“Even positive reviews yank my art from my hands and serve up my heart like a well-dressed ham. Even rave reviews have deposited me, post-celebration, in a disorienting depression where I feel my mouth has been slapped with duct-tape. People call and congratulate me not on the work but on the Times review.”

Because her writer sensibilities were shaped almost exclusively by the work of white men (Miller, Albee, O’Neill), she feels comfortable penning canon-friendly plays that create a safe space for the average theatre patron. But the act of creating Latinx characters who perform their brownness for mostly white audiences is humiliating to her.

So when she asks, “Can institutional theatre not hold multiple aesthetic paradigms?” she is using the language of bias to discuss both literary taste and cultural conditioning.

In my own life and career, I find it a lot easier (and much less existentially troubling) to identify my artistic biases than I do my racial ones. Primarily because I don’t recognize the latter until someone else points them out.  However, I have very little problem perceiving sexism, having been its victim once or twice or a thousand times.

Ideally, a good critic will consider self-accountability a requisite, and tend to it with regularity. But what of those powerful few who, while fastidiously tuned to their artistic biases, have no awareness of the other kind? It’s certainly not unusual to have trouble locating the effects of socially sanctioned bigotry in oneself when one has never been a target of it. You can’t police something you don’t perceive.

However. As we all know. Taste is not formed in a vacuum. And it’s dangerous to believe otherwise.

When our opinions about the quality of a work are shaped by prejudices we don’t even know we have, we perpetuate a sickly narrow idea of how a play should look/sound/feel. This is damaging to artists for all the reasons Quiara mentions in her speech.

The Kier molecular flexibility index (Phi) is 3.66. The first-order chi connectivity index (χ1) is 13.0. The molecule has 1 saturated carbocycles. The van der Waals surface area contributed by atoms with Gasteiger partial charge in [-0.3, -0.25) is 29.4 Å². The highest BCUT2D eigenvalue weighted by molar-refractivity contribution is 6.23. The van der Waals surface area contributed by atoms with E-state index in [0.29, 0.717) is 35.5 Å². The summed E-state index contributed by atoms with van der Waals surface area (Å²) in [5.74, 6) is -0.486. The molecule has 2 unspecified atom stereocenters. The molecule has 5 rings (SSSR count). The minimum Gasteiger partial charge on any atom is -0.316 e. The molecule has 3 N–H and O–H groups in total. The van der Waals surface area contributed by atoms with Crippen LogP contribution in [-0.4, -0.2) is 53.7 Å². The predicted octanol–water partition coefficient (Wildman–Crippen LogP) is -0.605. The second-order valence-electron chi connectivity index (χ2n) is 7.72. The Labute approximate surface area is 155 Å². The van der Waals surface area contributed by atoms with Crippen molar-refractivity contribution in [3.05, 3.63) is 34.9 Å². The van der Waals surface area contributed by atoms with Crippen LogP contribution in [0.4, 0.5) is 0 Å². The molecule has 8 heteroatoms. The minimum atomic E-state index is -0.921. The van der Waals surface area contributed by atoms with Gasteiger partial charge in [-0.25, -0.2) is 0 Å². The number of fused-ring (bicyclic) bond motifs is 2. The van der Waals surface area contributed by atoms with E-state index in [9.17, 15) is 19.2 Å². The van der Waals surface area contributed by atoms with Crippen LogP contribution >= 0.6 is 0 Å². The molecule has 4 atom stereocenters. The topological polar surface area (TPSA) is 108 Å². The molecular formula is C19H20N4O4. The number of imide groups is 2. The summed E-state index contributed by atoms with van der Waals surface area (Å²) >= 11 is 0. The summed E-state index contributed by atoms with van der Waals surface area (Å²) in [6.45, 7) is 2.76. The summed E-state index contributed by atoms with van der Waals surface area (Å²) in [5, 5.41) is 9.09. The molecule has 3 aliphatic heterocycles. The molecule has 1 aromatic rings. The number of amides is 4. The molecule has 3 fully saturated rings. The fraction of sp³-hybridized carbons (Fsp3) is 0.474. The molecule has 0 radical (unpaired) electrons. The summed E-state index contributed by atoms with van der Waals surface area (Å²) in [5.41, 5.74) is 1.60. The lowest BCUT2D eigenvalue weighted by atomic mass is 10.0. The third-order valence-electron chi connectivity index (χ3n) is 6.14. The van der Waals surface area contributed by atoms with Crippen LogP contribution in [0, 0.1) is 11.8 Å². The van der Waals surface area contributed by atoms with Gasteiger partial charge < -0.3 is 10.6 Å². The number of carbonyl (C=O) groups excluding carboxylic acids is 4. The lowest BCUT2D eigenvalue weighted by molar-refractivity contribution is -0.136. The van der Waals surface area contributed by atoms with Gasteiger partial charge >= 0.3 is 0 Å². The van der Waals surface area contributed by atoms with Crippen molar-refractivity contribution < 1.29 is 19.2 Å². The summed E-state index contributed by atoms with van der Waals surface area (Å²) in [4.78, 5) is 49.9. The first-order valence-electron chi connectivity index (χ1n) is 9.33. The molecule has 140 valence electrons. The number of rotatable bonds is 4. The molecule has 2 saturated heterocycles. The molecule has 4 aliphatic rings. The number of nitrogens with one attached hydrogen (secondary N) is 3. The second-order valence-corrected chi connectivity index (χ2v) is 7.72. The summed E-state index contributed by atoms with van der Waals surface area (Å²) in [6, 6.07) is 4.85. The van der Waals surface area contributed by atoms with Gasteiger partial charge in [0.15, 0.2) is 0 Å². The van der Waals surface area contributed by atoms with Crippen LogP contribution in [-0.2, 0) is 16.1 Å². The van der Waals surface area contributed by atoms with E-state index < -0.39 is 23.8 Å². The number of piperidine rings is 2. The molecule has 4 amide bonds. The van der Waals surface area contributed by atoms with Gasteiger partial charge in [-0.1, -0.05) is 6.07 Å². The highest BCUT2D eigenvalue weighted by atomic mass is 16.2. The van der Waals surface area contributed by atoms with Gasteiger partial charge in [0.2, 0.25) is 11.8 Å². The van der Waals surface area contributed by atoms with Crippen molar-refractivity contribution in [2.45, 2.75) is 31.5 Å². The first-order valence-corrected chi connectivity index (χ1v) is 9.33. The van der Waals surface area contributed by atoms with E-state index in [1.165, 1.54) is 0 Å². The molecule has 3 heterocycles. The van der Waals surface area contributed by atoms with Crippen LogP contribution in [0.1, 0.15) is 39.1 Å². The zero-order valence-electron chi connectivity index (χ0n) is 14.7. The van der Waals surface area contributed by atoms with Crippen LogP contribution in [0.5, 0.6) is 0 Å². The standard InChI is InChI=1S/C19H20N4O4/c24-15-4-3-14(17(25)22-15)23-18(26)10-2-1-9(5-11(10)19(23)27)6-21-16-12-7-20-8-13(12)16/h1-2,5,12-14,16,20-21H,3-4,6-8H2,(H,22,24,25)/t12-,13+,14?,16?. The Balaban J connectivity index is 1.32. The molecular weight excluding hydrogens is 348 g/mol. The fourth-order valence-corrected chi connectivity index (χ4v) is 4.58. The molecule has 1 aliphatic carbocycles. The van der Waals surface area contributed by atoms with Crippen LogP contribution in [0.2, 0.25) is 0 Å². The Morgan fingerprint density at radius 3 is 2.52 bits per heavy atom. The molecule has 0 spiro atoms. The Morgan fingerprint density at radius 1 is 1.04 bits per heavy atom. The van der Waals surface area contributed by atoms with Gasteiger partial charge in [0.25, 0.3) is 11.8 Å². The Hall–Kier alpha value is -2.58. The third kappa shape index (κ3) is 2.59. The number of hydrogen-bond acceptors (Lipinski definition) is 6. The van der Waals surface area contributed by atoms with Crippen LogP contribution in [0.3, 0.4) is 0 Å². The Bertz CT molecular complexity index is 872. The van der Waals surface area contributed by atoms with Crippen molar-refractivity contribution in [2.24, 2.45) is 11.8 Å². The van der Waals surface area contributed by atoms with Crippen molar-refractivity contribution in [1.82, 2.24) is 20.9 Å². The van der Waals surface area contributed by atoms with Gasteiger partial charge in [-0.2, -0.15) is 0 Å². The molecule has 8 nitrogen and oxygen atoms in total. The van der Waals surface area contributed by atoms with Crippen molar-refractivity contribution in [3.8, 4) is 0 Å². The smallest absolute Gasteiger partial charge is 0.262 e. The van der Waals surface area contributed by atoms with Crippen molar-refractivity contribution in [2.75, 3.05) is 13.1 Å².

But also, it’s corrosive to the field. Our under-examined instincts become criteria for identifying what a play is, thus depriving us of the more essential question: what is it doing?

And like, isn’t that the burning question at the molten heart of any vibrant, passionate, culturally fluent discourse on art????

Unfortunately, the way we tend to address the bias of critics is to scream at them on Twitter, or scream on Facebook, or scream in the comments section of the review and hope it gets past the moderators. None of this is particularly effective. It further affirms the status of victims and reinforces the authority of power structures.

However. I’ve seen a bunch of articles lately that give me hope, like this one from Maya Phillips and this one by Kelundra Smith, both from the November 2017 issue of American Theatre. And people are still talking about Victoria Myers’ takedown of Hilton Als in The Interval for his appallingly sexist New Yorker review of Sweet Charity.

It’s very heartening to see a precise public discussion about these issues emerging. But as of this moment, I’m unclear how to personally engage. Because when a gal makes a dogged commitment toward illuminating her own blind spots, she soon realizes she’s not always the one holding the flashlight.

The first casualty of self-examination is always the self, after all…

To be continued.